The author takes readers into the heart of his adopted country, going beyond the usual tourist attractions and cliches to explore what it is that makes the country unique – and why the colour orange is so important!

I am enjoying this book so far, as it does a good job of weaving Dutch history with current events, tensions and traditions in the Netherlands. The authors exploration of Dutch history and as a way of understanding their character is clear and well written. Being married to a Dutch man, this book is helping me understand him and his family on a much deeper level too.

If you love a Dutch person, would like to visit the country or have an interest in The Netherlands this is definitely worth a read.



The Betrayals
by Bridget Collins

I thoroughly enjoyed Bridget Collins’ previous work The Binding. In fact, I loved it so much that I stayed up until 7:00 AM in the morning; unable to go to sleep without knowing what happened next! Therefore, when I discovered her subsequent novel The Betrayals in my local bookshop, I immediately picked it up without hesitation.

Like The Binding, The Betrayals is a piece of magic realism fiction for adults. Set in a fictional European country during the 1930’s, the plot centres around a mysterious art form called ‘the grand jeu’. The author never explicitly explains what this ‘grand jeu’ is – even though the two main characters are dedicated scholars to it – however it is alluded to being a subtle game that utilises elements of mathematics, music, meditation and a “communion with the divine”.

So far, I am not finding this book as addictive a read as its predecessor, and I often find Collins’ deliberately enigmatic approach to describing the grand jeu in The Betrayals both tedious and frustrating. However, Collins is a master at interweaving small details throughout the story that keep you intrigued and wanting for more, as well as creating characters that you are genuinely interested in and care about. So, for now I will keep on reading!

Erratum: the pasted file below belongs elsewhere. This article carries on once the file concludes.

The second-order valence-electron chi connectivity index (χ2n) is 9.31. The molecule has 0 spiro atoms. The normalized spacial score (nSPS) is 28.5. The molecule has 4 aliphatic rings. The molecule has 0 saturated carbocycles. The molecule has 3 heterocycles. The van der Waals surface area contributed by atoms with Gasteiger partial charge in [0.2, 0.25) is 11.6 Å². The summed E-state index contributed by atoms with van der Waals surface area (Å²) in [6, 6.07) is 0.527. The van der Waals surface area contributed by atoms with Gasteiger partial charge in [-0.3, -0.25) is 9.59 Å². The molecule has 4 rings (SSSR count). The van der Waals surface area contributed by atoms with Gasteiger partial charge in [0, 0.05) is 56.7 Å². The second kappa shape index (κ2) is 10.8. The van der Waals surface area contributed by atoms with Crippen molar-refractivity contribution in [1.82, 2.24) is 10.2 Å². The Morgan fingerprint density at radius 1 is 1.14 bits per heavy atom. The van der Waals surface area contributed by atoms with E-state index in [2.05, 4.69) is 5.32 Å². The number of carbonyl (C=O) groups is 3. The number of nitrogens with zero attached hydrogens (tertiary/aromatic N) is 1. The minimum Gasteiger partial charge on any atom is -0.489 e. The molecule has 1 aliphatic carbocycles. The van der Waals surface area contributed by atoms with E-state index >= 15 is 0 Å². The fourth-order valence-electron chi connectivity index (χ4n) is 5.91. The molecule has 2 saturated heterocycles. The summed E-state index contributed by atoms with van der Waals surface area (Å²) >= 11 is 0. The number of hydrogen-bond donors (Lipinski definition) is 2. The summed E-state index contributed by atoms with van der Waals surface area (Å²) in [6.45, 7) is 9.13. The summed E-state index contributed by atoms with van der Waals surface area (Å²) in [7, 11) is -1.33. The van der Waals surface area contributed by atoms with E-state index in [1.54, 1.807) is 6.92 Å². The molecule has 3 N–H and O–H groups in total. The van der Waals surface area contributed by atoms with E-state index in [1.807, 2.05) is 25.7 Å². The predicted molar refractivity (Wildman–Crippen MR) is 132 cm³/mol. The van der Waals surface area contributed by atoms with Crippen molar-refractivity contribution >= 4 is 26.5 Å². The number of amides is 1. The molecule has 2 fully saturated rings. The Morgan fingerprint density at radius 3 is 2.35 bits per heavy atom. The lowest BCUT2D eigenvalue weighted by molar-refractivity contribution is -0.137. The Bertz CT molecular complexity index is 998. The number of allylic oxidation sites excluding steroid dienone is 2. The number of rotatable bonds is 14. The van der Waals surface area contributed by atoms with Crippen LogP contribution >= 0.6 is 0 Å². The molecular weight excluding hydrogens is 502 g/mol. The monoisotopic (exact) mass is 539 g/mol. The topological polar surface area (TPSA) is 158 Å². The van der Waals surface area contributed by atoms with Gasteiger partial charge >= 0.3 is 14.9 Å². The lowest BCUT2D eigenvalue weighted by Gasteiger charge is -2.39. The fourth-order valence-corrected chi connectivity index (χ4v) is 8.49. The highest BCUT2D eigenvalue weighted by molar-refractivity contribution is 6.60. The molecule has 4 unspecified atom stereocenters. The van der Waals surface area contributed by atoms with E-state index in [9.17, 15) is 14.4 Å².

Harry Potter
by JK Rowling

Today is World Book Day, and although I’m not currently reading anything, it has become tradition for me to use these blogs to promote the Harry Potter series. Having recently visited Harry Potter World at the Warner Bros. Studio Tour London, I was reminded of the book’s overwhelming success upon release, and how it still holds the same cult-like following today.

Having sold more than 500 million copies worldwide, Harry Potter is undoubtedly one of the greatest storybook successes of all-time, and one that I was lucky enough to enjoy during my younger years. For this reason, it is a series that I will occasionally revisit and would definitely recommend to those who still haven’t tried it!



The Hitchhiker’s Guide To The Galaxy
by Douglas Adams

My current read is The Hitchhiker’s Guide to the Galaxy. A classic winding tale first released as an award winning radio program, that follows the adventures of a curious cast of characters, navigating the weirdest parts of the universe and meeting people, creatures and situations that boggles the mind.

Truly an accurately described classic for the ages. I am thoroughly enjoying this book and upon finishing it, I doubt it will be put on a shelf for long.


Dave is currently reading… his emails.